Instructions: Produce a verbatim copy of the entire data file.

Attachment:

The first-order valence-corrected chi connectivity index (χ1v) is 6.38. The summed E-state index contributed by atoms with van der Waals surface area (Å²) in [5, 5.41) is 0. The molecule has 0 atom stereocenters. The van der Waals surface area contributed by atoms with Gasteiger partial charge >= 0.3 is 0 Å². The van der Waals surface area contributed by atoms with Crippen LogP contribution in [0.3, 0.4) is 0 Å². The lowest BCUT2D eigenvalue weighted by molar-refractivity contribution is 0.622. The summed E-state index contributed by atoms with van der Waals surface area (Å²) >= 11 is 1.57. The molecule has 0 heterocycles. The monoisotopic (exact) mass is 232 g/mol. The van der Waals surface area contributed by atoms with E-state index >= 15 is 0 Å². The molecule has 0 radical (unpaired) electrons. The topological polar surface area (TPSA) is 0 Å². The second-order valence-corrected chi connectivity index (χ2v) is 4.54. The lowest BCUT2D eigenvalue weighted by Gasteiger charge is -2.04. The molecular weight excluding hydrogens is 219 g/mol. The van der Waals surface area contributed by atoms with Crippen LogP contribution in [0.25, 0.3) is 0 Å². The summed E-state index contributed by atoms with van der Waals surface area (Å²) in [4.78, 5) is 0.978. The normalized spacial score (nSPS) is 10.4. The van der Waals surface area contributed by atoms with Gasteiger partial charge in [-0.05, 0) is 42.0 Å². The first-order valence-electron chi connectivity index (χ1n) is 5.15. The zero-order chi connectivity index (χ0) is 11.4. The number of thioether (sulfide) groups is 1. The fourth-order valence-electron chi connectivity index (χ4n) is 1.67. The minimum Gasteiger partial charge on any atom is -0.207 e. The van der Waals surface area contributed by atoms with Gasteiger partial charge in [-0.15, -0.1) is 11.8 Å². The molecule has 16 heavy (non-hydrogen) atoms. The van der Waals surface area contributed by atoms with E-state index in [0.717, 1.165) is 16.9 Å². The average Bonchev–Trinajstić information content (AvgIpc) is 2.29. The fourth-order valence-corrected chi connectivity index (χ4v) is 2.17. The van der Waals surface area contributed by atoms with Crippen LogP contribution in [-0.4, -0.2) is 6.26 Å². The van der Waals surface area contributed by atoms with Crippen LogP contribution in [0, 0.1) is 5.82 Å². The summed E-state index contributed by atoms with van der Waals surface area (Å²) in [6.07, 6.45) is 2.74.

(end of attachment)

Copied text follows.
The first-order valence-corrected chi connectivity index (χ1v) is 6.38. The summed E-state index contributed by atoms with van der Waals surface area (Å²) in [5, 5.41) is 0. The molecule has 0 atom stereocenters. The van der Waals surface area contributed by atoms with Gasteiger partial charge >= 0.3 is 0 Å². The van der Waals surface area contributed by atoms with Crippen LogP contribution in [0.3, 0.4) is 0 Å². The lowest BCUT2D eigenvalue weighted by molar-refractivity contribution is 0.622. The summed E-state index contributed by atoms with van der Waals surface area (Å²) >= 11 is 1.57. The molecule has 0 heterocycles. The monoisotopic (exact) mass is 232 g/mol. The van der Waals surface area contributed by atoms with E-state index >= 15 is 0 Å². The molecule has 0 radical (unpaired) electrons. The topological polar surface area (TPSA) is 0 Å². The second-order valence-corrected chi connectivity index (χ2v) is 4.54. The lowest BCUT2D eigenvalue weighted by Gasteiger charge is -2.04. The molecular weight excluding hydrogens is 219 g/mol. The van der Waals surface area contributed by atoms with Crippen LogP contribution in [0.25, 0.3) is 0 Å². The summed E-state index contributed by atoms with van der Waals surface area (Å²) in [4.78, 5) is 0.978. The normalized spacial score (nSPS) is 10.4. The van der Waals surface area contributed by atoms with Gasteiger partial charge in [-0.05, 0) is 42.0 Å². The first-order valence-electron chi connectivity index (χ1n) is 5.15. The zero-order chi connectivity index (χ0) is 11.4. The number of thioether (sulfide) groups is 1. The fourth-order valence-electron chi connectivity index (χ4n) is 1.67. The minimum Gasteiger partial charge on any atom is -0.207 e. The van der Waals surface area contributed by atoms with Gasteiger partial charge in [-0.15, -0.1) is 11.8 Å². The molecule has 16 heavy (non-hydrogen) atoms. The van der Waals surface area contributed by atoms with E-state index in [0.717, 1.165) is 16.9 Å². The average Bonchev–Trinajstić information content (AvgIpc) is 2.29. The fourth-order valence-corrected chi connectivity index (χ4v) is 2.17. The van der Waals surface area contributed by atoms with Crippen LogP contribution in [-0.4, -0.2) is 6.26 Å². The van der Waals surface area contributed by atoms with Crippen LogP contribution in [0, 0.1) is 5.82 Å². The summed E-state index contributed by atoms with van der Waals surface area (Å²) in [6.07, 6.45) is 2.74.